“It seems it is only from the position of being out of place that we can attempt to develop new skill—perceptual and cognitive—to map the new hyperspaces wherein we have to survive…”
Two stooping figures emerge from a chaotic mass of delicately cut paper resembling chain-link fence, nets, and dissected roadmaps. The figures appear to reap or sow something from the heaps below them. They remain anonymous, features replaced by the vein-like intersecting lines on maps. They are frozen in their gestures, held in place on a gallery wall with round, red map tacks. Fidencio Martinez’s installation, El Hielo/I.C.E, (referring to United States Immigration and Customs Enforcement) seems conscious of the arbitrary boundaries humans have created to represent our political, cultural, and geographic differences. Martinez, born in Oaxaca, Mexico and raised in North Carolina, is informed by the traditional crafts of Oaxaca as well as the political and socioeconomic conditions of immigration between the U.S. and Mexico.
As the 2016 presidential election draws near and Republican candidate Donald Trump continues to espouse nationalist rhetoric, including the proposed construction of a wall between the U.S. and Mexico, Martinez’s work seems increasingly relevant. His chosen materials—maps, manipulated and cut to resemble fences, as well as the human figure— implicate the constructed nature of geopolitical borders, as well as their very real implications on individual lives.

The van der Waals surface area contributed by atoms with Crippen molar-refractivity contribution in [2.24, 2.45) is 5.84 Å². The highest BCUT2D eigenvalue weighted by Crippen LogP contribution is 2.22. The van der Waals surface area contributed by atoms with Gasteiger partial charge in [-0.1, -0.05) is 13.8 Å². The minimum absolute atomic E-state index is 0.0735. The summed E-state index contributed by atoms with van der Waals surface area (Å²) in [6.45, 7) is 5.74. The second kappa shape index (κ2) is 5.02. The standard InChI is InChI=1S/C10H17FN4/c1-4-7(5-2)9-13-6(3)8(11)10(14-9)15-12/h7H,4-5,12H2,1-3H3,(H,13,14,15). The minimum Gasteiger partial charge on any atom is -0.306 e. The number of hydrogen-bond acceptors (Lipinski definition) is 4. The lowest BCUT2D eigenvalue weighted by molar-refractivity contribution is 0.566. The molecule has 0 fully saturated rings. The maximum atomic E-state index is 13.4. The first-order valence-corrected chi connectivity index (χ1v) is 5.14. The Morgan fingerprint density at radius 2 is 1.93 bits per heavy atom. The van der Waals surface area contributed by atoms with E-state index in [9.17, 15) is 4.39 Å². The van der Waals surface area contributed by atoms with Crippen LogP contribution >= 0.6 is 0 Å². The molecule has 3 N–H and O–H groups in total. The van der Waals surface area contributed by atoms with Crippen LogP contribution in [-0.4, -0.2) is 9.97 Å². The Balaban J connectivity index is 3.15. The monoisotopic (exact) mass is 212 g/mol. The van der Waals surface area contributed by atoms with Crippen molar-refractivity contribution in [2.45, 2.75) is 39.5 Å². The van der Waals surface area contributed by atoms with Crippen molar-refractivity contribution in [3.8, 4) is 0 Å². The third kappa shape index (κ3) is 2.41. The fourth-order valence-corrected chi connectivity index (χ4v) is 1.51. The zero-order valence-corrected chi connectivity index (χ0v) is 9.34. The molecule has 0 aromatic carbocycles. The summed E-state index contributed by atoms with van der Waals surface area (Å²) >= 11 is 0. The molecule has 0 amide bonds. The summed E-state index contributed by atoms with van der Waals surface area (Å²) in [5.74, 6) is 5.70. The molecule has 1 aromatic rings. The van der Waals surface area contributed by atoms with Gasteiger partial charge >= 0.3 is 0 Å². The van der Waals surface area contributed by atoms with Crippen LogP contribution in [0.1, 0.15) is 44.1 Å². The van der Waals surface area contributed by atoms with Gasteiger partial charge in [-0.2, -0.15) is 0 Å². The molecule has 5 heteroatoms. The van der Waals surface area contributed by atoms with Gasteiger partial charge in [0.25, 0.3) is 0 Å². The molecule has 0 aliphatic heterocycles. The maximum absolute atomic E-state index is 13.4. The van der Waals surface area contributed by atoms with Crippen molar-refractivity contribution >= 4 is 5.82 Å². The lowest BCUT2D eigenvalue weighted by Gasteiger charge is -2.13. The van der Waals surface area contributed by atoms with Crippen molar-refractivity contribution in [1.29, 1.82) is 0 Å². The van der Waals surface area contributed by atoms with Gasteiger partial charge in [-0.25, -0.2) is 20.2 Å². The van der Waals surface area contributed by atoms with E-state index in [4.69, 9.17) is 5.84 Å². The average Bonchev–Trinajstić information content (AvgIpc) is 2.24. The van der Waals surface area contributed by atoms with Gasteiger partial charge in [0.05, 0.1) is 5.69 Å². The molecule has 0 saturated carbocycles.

Historically, maps were drawn by cartographers who attempted to convey spatial reality in a two-dimensional form, making symbols corresponding to the expansiveness of our planet’s surface, porous delineations between cultures as lines on paper. Maps were a model of reality, however crude. As technology advanced, our ability to represent coastlines and the physical realities of the surface of the planet improved. However, out of this representation of our physical space, we have created a simulacrum which precedes reality. Accepting the map as reality itself (forgetting that it is merely a model of our constantly evolving and indescribable reality) we have drawn lines on two-dimensional surfaces and then attempted to enforce these lines in real space with armed guards and constructed barriers. By cutting the silhouettes of human figures out of mapped representations of reality, Martinez calls attention to the actual lives at stake in our defense of imagined borders.
The maps cut to resemble chain-link fences and nets implicate the structures built to enforce these borders. Martinez speaks on his interest in the metaphorical materiality: “structurally [nets] are similar to fences…the connotations of catching, fishing, swarms of school fish. The vocabulary used in the media to describe immigrants is very intentional. A surge, a wave, an avalanche… and so on. All these descriptive words void the conversation of any humanity and further the people’s fear of the other.”
Perhaps by dissecting the mediums and metaphors through which we perceive our physical relationship with reality, like Martinez, we can begin to better understand how our identities are informed by these representations.